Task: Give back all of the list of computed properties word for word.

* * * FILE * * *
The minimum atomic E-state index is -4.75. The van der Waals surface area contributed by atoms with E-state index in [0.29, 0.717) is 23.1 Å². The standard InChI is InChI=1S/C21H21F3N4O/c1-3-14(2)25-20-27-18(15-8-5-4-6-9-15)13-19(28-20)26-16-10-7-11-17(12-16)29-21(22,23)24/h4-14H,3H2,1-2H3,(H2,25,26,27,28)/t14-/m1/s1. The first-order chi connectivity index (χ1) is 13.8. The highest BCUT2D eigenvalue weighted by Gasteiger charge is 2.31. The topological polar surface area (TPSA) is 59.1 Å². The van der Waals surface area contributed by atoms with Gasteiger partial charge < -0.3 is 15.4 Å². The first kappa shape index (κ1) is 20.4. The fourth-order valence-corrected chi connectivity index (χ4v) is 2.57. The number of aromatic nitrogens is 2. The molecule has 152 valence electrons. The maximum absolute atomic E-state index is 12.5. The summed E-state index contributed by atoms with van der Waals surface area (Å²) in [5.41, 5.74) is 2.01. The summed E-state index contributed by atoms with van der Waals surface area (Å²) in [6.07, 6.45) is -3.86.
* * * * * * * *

The minimum atomic E-state index is -4.75. The van der Waals surface area contributed by atoms with E-state index in [0.29, 0.717) is 23.1 Å². The standard InChI is InChI=1S/C21H21F3N4O/c1-3-14(2)25-20-27-18(15-8-5-4-6-9-15)13-19(28-20)26-16-10-7-11-17(12-16)29-21(22,23)24/h4-14H,3H2,1-2H3,(H2,25,26,27,28)/t14-/m1/s1. The first-order chi connectivity index (χ1) is 13.8. The highest BCUT2D eigenvalue weighted by Gasteiger charge is 2.31. The topological polar surface area (TPSA) is 59.1 Å². The van der Waals surface area contributed by atoms with Gasteiger partial charge < -0.3 is 15.4 Å². The first kappa shape index (κ1) is 20.4. The fourth-order valence-corrected chi connectivity index (χ4v) is 2.57. The number of aromatic nitrogens is 2. The molecule has 152 valence electrons. The maximum absolute atomic E-state index is 12.5. The summed E-state index contributed by atoms with van der Waals surface area (Å²) in [5.41, 5.74) is 2.01. The summed E-state index contributed by atoms with van der Waals surface area (Å²) in [6.07, 6.45) is -3.86.